State of higher education: Mani Shanker Aiyar and Narayana Murthy statements

14 Oct
Two seemingly unrelated developments motivated this article. One, Mr Mani Shanker Aiyar’s rather irresponsible statements on the English capabilities of Mr Maken. Second, Mr Narayana Murthy’s statements about the declining standards of IITgraduates as a consequence of the ‘teaching shops’ in the country. Apart from the implied humour in Mr Aiyar’s statements, there was an inference about the relative merits of two colleges of Delhi University.

In the same vein, Mr Murthy’s statement reflected more a failure of the higher education sector in India rather than that of the private ‘teaching shops’. While one can cavil about the political correctness of either Mr Aiyar or Mr Murthy’s statements, it is difficult to disagree that something ails our higher education sector.

Consider the comparison that Mr Aiyar (implicitly) made. Despite the politically-motivated outcry, issues of various magazines devoted to surveys of the higher education sector have periodically brought out that all higher education institutes (universities and professional colleges) do not bring out the same quality of students.

Yet, while Delhi University as a whole is still the premier institution in the country, it’s also true that in many subjects (Economics for one!), St Stephen’s College is no longer the premier institution even in the Capital.

What is, however, more disconcerting is that the relative ranking of various institutions have more or less remained the same and there seems no ‘levelling out’. Even more important, standards in most state universities are declining drastically and there seems no end in sight. Why this situation?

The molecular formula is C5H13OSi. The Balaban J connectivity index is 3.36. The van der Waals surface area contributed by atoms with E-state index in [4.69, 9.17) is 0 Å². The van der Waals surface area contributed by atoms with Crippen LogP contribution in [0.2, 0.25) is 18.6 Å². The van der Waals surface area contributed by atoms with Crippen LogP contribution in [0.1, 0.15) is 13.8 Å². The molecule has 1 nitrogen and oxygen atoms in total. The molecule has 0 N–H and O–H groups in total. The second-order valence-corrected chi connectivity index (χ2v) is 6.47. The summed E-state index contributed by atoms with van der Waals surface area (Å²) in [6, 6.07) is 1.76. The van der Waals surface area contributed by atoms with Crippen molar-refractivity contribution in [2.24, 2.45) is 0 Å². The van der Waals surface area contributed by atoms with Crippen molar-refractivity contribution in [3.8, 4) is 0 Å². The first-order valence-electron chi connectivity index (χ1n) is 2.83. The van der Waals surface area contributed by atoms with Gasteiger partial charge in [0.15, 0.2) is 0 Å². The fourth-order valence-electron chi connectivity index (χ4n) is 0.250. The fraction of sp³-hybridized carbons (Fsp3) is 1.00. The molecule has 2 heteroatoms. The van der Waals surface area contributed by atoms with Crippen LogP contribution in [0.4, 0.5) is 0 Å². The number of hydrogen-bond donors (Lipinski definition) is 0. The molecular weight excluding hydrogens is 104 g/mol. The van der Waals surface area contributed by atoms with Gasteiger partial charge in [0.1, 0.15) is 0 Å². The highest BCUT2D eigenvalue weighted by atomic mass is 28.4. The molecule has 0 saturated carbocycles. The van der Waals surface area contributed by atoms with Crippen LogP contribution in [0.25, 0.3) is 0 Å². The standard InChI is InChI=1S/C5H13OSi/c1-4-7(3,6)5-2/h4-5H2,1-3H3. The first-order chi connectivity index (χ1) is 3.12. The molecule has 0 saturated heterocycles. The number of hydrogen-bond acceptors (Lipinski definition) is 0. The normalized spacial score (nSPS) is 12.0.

Let us get back to St Stephen’s, admittedly the premier institution in India (and not only because Mr Aiyar studied there!). The question is whether the students excel because of the institution or the other way round. With all due apologies to St Stephen’s College, the second explanation is closer to the truth. If the best enter St Stephen’s, it is not surprising that they outperform others at the university level.

This is what Mr Murthy was saying. The IITs attract the best students but add little value so that graduates remain unemployable. However, here, Mr Murthy must realise that the ‘teaching shops” are probably adding some value in enabling weaker students to compete in exams. The ‘teaching shops’ also exist only because of so much competition for just a few institutions of excellence.

One radical solution is to ‘randomise’ the entry of students to higher institutions: let admission be related to non-merit parameters like location of students, income of parents, etc. This would lead to a political outcry from the reservation lobbies (caste and religion) in particular: how can state education be non-discriminatory?

The problem is the vicious circle: good students attract good faculty who then attract the best students, and so on. How to break this circle? Another solution is to start with the faculty. Today, NAAC – the UGC’s rating system for higher education institutes – is a reality. So, suppose faculty in institutions lower down the ladder are offered a higher salary. To one extent, this is being done today.

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